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07 Mar 2017 by TSZ

Should Extra Time Be Abolished?

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Last August, many of the top coaches in Europe came together to discuss a number of key issues surrounding the game with UEFA, with one of the key talking points being the future of extra time and penalty shoot-outs. The fact that the world’s top coaches are potentially challenging the need for extra time suggests that something’s wrong, so what has brought them to this conclusion? Here we will look at matches going to extra time and when needed; penalties – per decade since 1970 in the UEFA Champions League (UCL), UEFA Europa League (UEL), UEFA European Championship (Euro) and the FIFA World Cup (Word Cup). Is extra time discouraging attacking play? When we get down to it, does it add any value to the game?

Extra time since the 70’s
From 1970, there have been 472 matches that have gone on to extra time in these four major competitions; qualifying and knockout stages included (note: the data does not include 2016/17 knockout stages for the UCL and UEL, as tournaments are ongoing). Of these 472 matches, 233 have gone on to penalties, or 49.4% - so nothing highly unusual there if around half the matches are not decided in the preceding 30 minutes. Let’s look into this in more detail - the following pie charts show the proportion of where the 472 matches have been spread between the four competitions:


The Europa League (formerly the UEFA Cup) has dominated the proportion of matches going to penalties over the last 36 years, which is not at all surprising given the higher frequency of matches compared to the other competitions. Comparing the two charts, the proportions look fairly similar, but further examination does reveal some key differences:

The bar graph shows a clear difference in percentage between domestic (shaded blue) and international competitions (shaded red), with a higher proportion of matches going to penalties after they’ve reached extra time in the Euros and World Cup as compared to the Champions League and Europa League. With the Euros and World Cup only coming around every four years, there’s an extra pressure for players to perform as many of them will only get the once chance at this level. The evidence suggests that once they get into extra time, international teams tend play it safer and are less likely to take risks. Perhaps this is due to fear of making a mistake which could result in elimination.

The fact UEFA have met to discuss this topic would suggest that perhaps something more is going on than just teams playing it safer in international competitions. Perhaps looking at the statistics by decade will reveal some patterns.

Change over time
The following graph shows the average percentage of matches going to penalties after extra time for each competition per decade since 1970:


The lines fluctuate during the middle decades, but there is a visible increase in the percentage of matches going to penalties from 1970-79 to 2010-2016. One anomaly is in the World Cup between 1970-79, where only one match went to extra time (which subsequently did not go to penalties) – hence the drastic increase thereafter.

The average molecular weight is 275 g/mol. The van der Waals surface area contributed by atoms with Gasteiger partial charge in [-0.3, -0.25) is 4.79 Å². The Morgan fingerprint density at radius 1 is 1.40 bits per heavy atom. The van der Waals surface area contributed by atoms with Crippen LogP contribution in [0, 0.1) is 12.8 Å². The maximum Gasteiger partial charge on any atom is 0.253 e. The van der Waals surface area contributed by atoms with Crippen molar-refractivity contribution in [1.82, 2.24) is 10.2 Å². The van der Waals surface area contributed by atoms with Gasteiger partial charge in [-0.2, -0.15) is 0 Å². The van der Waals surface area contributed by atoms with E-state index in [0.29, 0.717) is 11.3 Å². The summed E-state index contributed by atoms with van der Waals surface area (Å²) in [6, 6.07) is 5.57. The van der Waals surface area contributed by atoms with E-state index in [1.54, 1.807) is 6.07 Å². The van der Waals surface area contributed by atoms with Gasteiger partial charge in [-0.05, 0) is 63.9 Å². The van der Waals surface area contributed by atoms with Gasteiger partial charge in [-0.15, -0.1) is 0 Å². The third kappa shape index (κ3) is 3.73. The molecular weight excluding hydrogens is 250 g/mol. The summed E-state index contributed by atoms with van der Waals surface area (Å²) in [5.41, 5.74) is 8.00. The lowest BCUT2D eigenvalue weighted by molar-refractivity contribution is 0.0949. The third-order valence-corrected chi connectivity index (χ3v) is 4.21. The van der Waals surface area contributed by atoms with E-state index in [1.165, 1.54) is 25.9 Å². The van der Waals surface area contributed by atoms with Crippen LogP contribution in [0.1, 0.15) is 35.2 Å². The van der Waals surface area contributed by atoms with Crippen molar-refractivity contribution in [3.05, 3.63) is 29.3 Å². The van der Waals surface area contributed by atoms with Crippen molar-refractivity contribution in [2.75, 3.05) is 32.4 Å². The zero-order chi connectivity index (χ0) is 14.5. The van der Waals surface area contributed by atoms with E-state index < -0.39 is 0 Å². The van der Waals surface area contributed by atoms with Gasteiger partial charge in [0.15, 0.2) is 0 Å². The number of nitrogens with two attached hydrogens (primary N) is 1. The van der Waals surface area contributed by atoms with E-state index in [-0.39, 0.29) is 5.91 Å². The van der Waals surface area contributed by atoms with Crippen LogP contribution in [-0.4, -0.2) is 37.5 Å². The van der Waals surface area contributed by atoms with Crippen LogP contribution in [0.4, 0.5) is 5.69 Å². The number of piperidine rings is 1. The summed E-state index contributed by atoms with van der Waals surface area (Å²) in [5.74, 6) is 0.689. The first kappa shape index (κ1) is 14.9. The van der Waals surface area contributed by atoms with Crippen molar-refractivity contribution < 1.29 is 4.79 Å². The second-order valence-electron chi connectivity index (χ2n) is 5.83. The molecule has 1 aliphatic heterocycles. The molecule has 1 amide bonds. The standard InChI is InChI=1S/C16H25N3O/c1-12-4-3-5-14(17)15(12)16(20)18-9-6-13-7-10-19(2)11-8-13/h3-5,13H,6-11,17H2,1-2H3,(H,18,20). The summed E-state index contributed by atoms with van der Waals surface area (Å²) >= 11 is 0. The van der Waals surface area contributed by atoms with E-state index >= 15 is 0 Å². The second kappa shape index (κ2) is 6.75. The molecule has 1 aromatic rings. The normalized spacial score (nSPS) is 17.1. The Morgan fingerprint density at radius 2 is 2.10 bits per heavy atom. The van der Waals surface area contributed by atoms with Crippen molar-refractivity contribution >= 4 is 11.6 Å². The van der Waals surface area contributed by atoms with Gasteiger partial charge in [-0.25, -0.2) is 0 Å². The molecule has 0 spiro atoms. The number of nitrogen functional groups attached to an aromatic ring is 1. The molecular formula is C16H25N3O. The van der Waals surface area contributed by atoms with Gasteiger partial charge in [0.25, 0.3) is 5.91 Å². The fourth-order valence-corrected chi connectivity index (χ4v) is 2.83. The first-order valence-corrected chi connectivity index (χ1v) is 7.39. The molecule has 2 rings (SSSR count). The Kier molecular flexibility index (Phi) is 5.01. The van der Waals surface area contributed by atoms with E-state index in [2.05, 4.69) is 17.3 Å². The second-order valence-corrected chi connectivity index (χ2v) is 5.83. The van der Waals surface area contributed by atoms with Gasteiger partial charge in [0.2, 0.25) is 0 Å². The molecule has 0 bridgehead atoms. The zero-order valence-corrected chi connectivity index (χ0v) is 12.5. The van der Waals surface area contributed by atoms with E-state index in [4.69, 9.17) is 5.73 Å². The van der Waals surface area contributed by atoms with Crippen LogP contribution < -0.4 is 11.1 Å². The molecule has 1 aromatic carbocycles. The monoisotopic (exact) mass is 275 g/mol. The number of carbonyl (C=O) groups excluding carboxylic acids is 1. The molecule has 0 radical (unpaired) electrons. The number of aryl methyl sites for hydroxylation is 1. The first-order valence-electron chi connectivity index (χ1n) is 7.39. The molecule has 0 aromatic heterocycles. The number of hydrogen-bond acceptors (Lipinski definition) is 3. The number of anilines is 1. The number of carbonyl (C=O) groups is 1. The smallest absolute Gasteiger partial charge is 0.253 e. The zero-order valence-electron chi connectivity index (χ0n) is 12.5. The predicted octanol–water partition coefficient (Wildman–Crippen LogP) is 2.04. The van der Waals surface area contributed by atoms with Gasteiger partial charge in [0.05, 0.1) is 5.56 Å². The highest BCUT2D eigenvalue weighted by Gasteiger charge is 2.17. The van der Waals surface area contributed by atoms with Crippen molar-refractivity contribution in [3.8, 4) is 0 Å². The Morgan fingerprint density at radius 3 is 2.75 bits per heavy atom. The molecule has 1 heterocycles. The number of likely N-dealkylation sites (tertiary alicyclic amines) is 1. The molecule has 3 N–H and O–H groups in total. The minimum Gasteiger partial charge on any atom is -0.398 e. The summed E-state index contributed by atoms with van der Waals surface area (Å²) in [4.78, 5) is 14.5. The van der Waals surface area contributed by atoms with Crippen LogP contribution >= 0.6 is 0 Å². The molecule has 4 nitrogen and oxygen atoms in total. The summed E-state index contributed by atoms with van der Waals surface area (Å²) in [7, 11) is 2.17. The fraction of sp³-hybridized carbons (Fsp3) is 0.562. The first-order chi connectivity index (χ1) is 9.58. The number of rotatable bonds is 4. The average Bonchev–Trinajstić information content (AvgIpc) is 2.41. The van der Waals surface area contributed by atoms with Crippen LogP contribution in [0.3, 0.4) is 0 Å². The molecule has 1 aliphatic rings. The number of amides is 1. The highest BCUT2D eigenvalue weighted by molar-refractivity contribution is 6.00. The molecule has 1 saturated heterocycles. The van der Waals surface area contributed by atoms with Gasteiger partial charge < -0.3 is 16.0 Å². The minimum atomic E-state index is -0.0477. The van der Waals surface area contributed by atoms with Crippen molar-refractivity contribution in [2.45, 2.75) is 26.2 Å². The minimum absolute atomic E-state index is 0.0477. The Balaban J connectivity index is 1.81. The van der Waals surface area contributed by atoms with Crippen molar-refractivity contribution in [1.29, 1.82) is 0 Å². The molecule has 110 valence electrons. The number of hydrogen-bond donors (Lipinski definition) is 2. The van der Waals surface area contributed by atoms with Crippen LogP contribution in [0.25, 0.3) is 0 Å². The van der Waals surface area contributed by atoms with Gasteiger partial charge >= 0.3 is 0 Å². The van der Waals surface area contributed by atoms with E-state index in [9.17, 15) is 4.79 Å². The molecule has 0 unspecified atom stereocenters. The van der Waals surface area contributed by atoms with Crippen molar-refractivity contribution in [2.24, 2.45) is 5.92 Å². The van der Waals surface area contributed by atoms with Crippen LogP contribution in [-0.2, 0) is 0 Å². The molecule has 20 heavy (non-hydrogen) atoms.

So, if we group all four tournaments together, how does the trend look?


A clear trend has emerged here, the percentage of matches going to penalties after matches have reached extra time has increased each decade - teams are clearly becoming more cautious in extra time, leading to more matches going to penalties. Between 1970-79 the % of matches going to penalties after reaching extra time was only 42.3%, but since 2010 it has risen significantly to 53.5%. How do we account for this?

Concede first at your peril
The next pie chart shows a possible reason. We have now removed qualifying games from the data, so we are now focusing on the knockout stages of all four tournaments since 2010:


In the 37 matches that have taken place in the four competition’s knockout stages, only two teams have progressed after conceding first in extra time – and both of these teams progressed due to the away goal rule in the domestic competitions, where two legs were played. The graph essentially says “Concede first in extra time and get knocked out” - this could explain why lots of teams are playing with caution when it comes to extra time. Another key finding to note is that 56.8% of matches have gone to penalties, which is higher than the average overall percentage (including qualifying matches) of 53.5% from 2010 onwards - in these knockout stages, where the pressure is greater, teams are even more cautious.

Extra Time – Worth Keeping?
There is conclusive evidence to show extra time is becoming less and less useful in delivering a result – which is its objective, but with 46.5% of matches this decade still being decided in extra time, can you really discard such an important part of the game? Some of the most memorable games have been decided this way e.g. England beating West Germany the World Cup in 1966 or Real Madrid defeating Atletico Madrid in the Champions League Final in 2014 – each have their own magical story and extra time played a role in that drama. However, it is clear that coaches remain concerned about the value of extra time, and it will no doubt continue to receive close scrutiny.

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